The name’s bonds. Music bonds.
The MBW Review is where we aim our microscope towards some of the music biz’s biggest recent goings-on. This time, we predict the next giant step for the great financialization of music rights in 2021. The MBW Review is supported by Instrumental.
David Bowie. What a guy.
As well as all of his zeitgeist-shaping music – and clear-headed philosophical forecasts – Bowie was also something of a financial pioneer.
Working with David Pullman, Bowie famously launched the highly-innovative ‘Bowie bonds’ in 1997.
These saw rights to Bowie’s royalties in the US securitized into bonds.
In plain English, bonds act like loans, but with investors ‘lending’ a company / entity money rather than a bank.
Buying these bonds – so long as the underlying asset doesn’t default – offers these investors a way to get a guaranteed return from their investment, over a set period of years.
Bowie bonds, for example, offered a fixed annual return of 7.9%, over a period of 10 years, all based on the Thin White Duke’s royalties.
Why are we combing over history here?
Because MBW hears from multiple senior sources that ‘Bowie bonds’ – that is, bonds secured against music assets – are about to make a big comeback, with a transformational effect on the value of this industry.
Once again, it appears Mr Bowie was far ahead of the times.
What’s often assumed about Bowie bonds, seeing as they disappeared in 2007, is that they somehow failed. This is untrue.
As explained in the latest episode of MBW podcast Talking Trends, what actually happened is that the buyers who spent $55 million on Bowie’s bonds got their money back, plus their agreed rate of interest.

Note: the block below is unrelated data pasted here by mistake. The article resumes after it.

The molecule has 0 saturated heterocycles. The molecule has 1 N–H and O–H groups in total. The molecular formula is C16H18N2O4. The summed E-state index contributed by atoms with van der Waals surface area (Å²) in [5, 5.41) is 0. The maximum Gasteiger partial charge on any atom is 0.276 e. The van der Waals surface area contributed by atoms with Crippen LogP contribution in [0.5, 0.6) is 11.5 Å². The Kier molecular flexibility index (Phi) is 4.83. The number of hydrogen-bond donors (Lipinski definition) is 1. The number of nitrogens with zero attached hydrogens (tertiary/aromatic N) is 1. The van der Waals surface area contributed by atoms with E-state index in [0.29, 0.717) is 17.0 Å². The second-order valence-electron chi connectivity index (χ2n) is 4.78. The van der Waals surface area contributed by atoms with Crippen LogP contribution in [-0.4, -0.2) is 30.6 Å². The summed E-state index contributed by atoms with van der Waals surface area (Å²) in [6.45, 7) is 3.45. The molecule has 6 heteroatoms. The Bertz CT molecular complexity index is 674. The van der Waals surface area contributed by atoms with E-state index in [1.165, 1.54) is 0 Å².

Bowie (because he was and remains, y’know, a genius) used the money these bond-buyers ‘lent’ him to re-acquire his own recordings catalog, which is probably now worth somewhere up to $1 billion.
So everyone was happy, right? Bowie, his bond-buying investors, and the financial community at large?
Things got wobbly, because the decade-long period during which the Bowie bonds matured (1997 to 2007) was… not exactly the most stable era in music industry’s history. *Waves at Napster and Limewire*
That wobbliness, in turn, had a problematic domino effect on Big Finance.
This is the critical part of this story – the key thing that’s changed from 2007 to now.
And it’s precisely why music-affiliated bonds, according to MBW’s high-up sources, are about to become one of the industry’s stories of 2021.
So… before a company offers investors / the market the opportunity to buy bonds, said bonds must be rated by one of a handful of venerable institutions.
These institutions, certainly in the US, are usually one of Moody’s, Standard & Poor’s, and Fitch.
What these firms are rating, ultimately, is the quality of the underlying asset / business behind the bonds. i.e. the thing that generates the money to pay investors their original money back (the principal), plus the agreed rate of interest.
Sometimes, bonds get good ratings, sometimes they get exceedingly good ratings, and sometimes they get very poor ratings… what you’ve no doubt heard to being referred to as “junk bonds”.
These ratings ultimately direct the level of investor confidence that each set of bonds attracts.